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Clocks, Watches/Viking Grandfather Clock 790-800 series


I recently became the owner of this Viking Grandfather clock. the Viking 790-800 series. From what i can tell it has a Hermel moon phase  movement.
I can not find any information about this clock in any google search.I would appreciate anything you might know, including any links you might have for more on line information, what it's age might be, what kind of wood it is and what the value of this clock would be.
thank you, Beth

Beth, there is very little information available on Viking clocks.  Viking was one of the companies that followed Emperor Clock Company in Baldwin County, Alabama.  Emperor was located in Fairhope and Viking in Foley.  Viking was connected with Vulcan Sign Company.  There is a good chance that the green road signs you see were manufactured by Vulcan.  There are no more clock manufacturers in Baldwin County.  Most, including Viking ceased manufacturing clocks and Emperor is now a subsidiary of Hermle North America, located in Amherst, Virginia.  The only information I would have on your clock would be about the movement, of which I would have the installation and maintenance manual.  I would need to know the model of the movement (information found on the back plate of the movement) for the proper manual.  I cannot verify the clock from your photo, but the Hermle movement would probably be a 451-050 (known as a grandmother movement) series for a single Westminster chime or an 1151 if it is a triple chime model.  If it is a grandfather movement it would be a different series but there weren't using too many chain driven grandfather movements at that time.  If you will contact me at my email address below with the information found on the back plate of the movement, I will let you know if I have a manual for the movement and the details.  The age would probably be from the mid-1980's to early 1990's.  In the field of information showing the movement feature numbers, there should be a two digit number on the first line.  This would be the last two numbers of the year it was manufactured.  An "86' would mean that it was manufactured in 1986.  In 1988 the started with Alpha characters, so "A" would mean the year 1988, etc.  From your photo I cannot identify the wood, but it looks like it might be oak.  If it is not solid oak, it could be poplar, alder or linden.  From my information on the Allexperts page you will see that I do not give values of clocks.  However, I usually make the statement that the value of your clock would depend on the selling (not advertised) price of you clock when it was new, the age, condition of the movement and case, and most importantly, the demand for that type of clock and economy in the area in which it would be sold.  I would look on an On-line auction site such as eBay for completed listings (not asking prices) for a similar clocks.  I will say that in my area I will buy these at estate sales, yard sales, etc for $150 to $250, touch up the cases, replace any damaged or blemished components, recondition or replace the movement and sell them for about twice what I paid and give a warranty.  I know I haven't answered all your questions fully, but I hope I have given you some information to go on.  When you contact me we'll see if we can come up with a little more.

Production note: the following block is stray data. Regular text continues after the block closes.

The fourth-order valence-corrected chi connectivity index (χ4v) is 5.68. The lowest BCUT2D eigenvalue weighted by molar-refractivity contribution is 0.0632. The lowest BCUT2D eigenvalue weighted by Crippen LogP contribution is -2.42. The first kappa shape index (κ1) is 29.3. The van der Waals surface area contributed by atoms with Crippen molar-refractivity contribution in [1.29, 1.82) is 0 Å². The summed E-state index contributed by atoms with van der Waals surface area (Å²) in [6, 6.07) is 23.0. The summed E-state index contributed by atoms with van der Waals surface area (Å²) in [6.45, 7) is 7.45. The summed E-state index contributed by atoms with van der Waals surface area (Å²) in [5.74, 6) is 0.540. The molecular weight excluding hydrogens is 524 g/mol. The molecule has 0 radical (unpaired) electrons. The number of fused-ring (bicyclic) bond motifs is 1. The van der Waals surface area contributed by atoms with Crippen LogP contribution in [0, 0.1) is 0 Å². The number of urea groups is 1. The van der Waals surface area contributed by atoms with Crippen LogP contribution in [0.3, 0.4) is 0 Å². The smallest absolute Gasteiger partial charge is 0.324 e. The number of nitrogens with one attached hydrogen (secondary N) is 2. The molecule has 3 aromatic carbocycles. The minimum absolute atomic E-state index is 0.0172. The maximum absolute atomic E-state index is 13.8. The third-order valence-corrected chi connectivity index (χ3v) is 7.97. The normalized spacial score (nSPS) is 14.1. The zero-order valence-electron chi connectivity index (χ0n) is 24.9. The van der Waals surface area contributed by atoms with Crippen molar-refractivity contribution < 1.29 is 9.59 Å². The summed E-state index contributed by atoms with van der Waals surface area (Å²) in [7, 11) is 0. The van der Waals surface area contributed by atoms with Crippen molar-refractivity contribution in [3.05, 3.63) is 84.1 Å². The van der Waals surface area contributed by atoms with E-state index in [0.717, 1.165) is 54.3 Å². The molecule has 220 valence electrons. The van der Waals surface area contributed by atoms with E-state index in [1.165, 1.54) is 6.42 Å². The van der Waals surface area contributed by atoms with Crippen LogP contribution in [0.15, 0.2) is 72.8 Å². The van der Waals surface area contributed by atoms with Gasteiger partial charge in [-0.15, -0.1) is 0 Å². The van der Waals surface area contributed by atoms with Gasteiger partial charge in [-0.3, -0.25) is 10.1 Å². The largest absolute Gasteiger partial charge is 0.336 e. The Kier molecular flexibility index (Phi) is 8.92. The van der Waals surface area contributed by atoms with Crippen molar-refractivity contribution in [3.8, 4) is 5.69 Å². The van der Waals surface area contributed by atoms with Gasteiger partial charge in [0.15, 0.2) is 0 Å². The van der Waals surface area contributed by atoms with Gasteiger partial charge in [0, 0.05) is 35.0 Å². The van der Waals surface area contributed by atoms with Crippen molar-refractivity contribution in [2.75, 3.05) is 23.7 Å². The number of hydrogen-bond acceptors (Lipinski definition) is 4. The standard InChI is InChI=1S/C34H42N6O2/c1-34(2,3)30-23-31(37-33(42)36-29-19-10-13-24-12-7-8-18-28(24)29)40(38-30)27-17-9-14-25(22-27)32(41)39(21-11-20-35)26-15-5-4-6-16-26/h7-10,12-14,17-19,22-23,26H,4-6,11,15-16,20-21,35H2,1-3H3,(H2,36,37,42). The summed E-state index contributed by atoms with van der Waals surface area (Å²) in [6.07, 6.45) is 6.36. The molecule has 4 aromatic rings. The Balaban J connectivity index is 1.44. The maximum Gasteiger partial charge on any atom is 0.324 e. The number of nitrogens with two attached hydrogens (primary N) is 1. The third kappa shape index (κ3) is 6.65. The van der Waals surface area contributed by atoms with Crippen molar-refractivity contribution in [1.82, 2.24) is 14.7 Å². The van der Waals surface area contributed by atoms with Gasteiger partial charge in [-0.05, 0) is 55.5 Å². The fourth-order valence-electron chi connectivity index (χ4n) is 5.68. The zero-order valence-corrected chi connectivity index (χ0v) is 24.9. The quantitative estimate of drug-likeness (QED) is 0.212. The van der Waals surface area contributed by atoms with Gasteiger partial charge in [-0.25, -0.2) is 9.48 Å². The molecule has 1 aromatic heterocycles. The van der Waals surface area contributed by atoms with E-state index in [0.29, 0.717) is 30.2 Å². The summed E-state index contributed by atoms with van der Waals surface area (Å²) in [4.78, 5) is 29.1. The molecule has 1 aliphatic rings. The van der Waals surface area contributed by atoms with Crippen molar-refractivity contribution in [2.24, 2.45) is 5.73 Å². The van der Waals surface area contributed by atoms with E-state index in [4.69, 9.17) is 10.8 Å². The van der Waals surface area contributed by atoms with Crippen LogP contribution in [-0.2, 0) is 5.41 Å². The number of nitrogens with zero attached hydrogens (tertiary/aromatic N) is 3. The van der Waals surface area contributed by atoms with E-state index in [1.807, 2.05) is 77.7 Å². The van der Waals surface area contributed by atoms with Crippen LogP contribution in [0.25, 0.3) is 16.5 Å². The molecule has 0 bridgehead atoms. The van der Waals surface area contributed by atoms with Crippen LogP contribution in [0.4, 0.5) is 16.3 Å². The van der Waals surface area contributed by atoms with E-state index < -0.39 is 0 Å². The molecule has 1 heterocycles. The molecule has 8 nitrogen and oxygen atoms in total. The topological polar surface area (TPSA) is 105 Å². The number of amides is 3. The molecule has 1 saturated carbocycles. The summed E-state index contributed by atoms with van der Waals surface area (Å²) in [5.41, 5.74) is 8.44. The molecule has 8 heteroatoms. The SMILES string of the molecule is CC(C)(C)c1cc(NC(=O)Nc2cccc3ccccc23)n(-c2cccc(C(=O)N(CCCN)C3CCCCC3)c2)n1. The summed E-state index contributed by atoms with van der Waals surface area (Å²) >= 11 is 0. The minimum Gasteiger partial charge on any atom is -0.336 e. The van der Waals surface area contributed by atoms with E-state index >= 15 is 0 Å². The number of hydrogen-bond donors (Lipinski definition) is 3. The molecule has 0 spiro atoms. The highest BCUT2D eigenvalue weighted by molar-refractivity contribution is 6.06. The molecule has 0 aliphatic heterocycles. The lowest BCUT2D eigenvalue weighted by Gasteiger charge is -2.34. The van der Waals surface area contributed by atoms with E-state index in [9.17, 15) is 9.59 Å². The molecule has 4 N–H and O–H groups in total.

John Newman
Old Prattvillage
Prattville, Alabama

Due to the number of Allexperts questions and
the workload I have at my clock shop, I regret
that I cannot answer personal email questions
on a timely basis other than Allexperts follow ups.  

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John Newman


As I am not a certified appraiser I do not give values of clocks over the Internet. There is very little published information on what I consider to be the value of "modern production clocks". However, considerations are what the clock originally sold for, the condition of the case and movement, and particularly the area in which you live, the demand and the economy. ALSO, WATCHES ARE NOT MY FIELD. However, I can advise the clock owner on proper maintenance of a clock to keep it running, small corrections and adjustments and how to move a clock without damaging it. I can also advise on obtaining parts for clocks. As clock case model label numbers are difficult to relate to the movements, it is helpful if you can give me the information usually found on the movements themselves. Modern clock movements usually have the information on the back plate of the movement. I have been a clockmaker for about 40 years and was plant engineer in the mid 90's and later operations and engineering consultant at Emperor Clock Company in Fairhope, Alabama. I now have my own clock shop in Prattville, Alabama.


One of my greatest accomplishments was traveling to China to assist a clock factory in building clocks to the standards which we required at Emperor. With the proper specifications and quality control, some beautiful clock cases were built. The factory people from the wood carvers to the plant manager were very congenial, friendly and I left a lot of wonderful friends when I returned from my trips.

NAWCC (National Association of Watch and Clock Collectors) 30 years Prattville, Alabama Chamber of Commerce

Horological Times, a publication of the American Watch and Clockmakers Instute. Collaberated column author, with Photos and ideas for clock movement conversion article.

Associate of Science Mechanical Engineering Technology Emperor Introductory Clock Repair (Eventually taught a portion of the class after becoming employee)

Awards and Honors
Small Business of the Quarter (Prattville, Alabama) Leadership Class of 2009 (Autauga County, Alabama)

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